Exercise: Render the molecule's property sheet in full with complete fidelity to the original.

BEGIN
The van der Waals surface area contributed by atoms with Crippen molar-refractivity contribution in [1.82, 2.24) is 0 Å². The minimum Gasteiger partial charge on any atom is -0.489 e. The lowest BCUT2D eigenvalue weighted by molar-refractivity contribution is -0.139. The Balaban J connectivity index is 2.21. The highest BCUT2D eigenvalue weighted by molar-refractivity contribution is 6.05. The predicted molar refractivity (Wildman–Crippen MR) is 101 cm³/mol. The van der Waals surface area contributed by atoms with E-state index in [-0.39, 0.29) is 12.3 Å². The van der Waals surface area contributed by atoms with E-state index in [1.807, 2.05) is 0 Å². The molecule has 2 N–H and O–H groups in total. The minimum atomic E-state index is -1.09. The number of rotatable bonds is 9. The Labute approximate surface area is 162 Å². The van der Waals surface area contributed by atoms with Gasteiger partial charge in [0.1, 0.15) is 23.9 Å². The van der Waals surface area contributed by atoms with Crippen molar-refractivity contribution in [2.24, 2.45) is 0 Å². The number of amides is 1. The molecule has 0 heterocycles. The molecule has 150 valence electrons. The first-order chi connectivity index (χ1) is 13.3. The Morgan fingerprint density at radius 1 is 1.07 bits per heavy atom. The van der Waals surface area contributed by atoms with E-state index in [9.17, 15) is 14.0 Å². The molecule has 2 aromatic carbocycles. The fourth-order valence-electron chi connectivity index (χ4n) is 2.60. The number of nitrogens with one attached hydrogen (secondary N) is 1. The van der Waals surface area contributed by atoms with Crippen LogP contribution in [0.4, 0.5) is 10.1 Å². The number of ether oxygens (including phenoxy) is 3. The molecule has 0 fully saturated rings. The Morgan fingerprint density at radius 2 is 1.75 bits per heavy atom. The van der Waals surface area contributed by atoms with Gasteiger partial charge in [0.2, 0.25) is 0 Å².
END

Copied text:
The van der Waals surface area contributed by atoms with Crippen molar-refractivity contribution in [1.82, 2.24) is 0 Å². The minimum Gasteiger partial charge on any atom is -0.489 e. The lowest BCUT2D eigenvalue weighted by molar-refractivity contribution is -0.139. The Balaban J connectivity index is 2.21. The highest BCUT2D eigenvalue weighted by molar-refractivity contribution is 6.05. The predicted molar refractivity (Wildman–Crippen MR) is 101 cm³/mol. The van der Waals surface area contributed by atoms with E-state index in [-0.39, 0.29) is 12.3 Å². The van der Waals surface area contributed by atoms with E-state index in [1.807, 2.05) is 0 Å². The molecule has 2 N–H and O–H groups in total. The minimum atomic E-state index is -1.09. The number of rotatable bonds is 9. The Labute approximate surface area is 162 Å². The van der Waals surface area contributed by atoms with Gasteiger partial charge in [0.1, 0.15) is 23.9 Å². The van der Waals surface area contributed by atoms with Crippen molar-refractivity contribution in [2.24, 2.45) is 0 Å². The number of amides is 1. The molecule has 0 heterocycles. The molecule has 150 valence electrons. The first-order chi connectivity index (χ1) is 13.3. The Morgan fingerprint density at radius 1 is 1.07 bits per heavy atom. The van der Waals surface area contributed by atoms with E-state index in [9.17, 15) is 14.0 Å². The molecule has 2 aromatic carbocycles. The fourth-order valence-electron chi connectivity index (χ4n) is 2.60. The number of nitrogens with one attached hydrogen (secondary N) is 1. The van der Waals surface area contributed by atoms with Crippen LogP contribution in [0.4, 0.5) is 10.1 Å². The number of ether oxygens (including phenoxy) is 3. The molecule has 0 fully saturated rings. The Morgan fingerprint density at radius 2 is 1.75 bits per heavy atom. The van der Waals surface area contributed by atoms with Gasteiger partial charge in [0.2, 0.25) is 0 Å².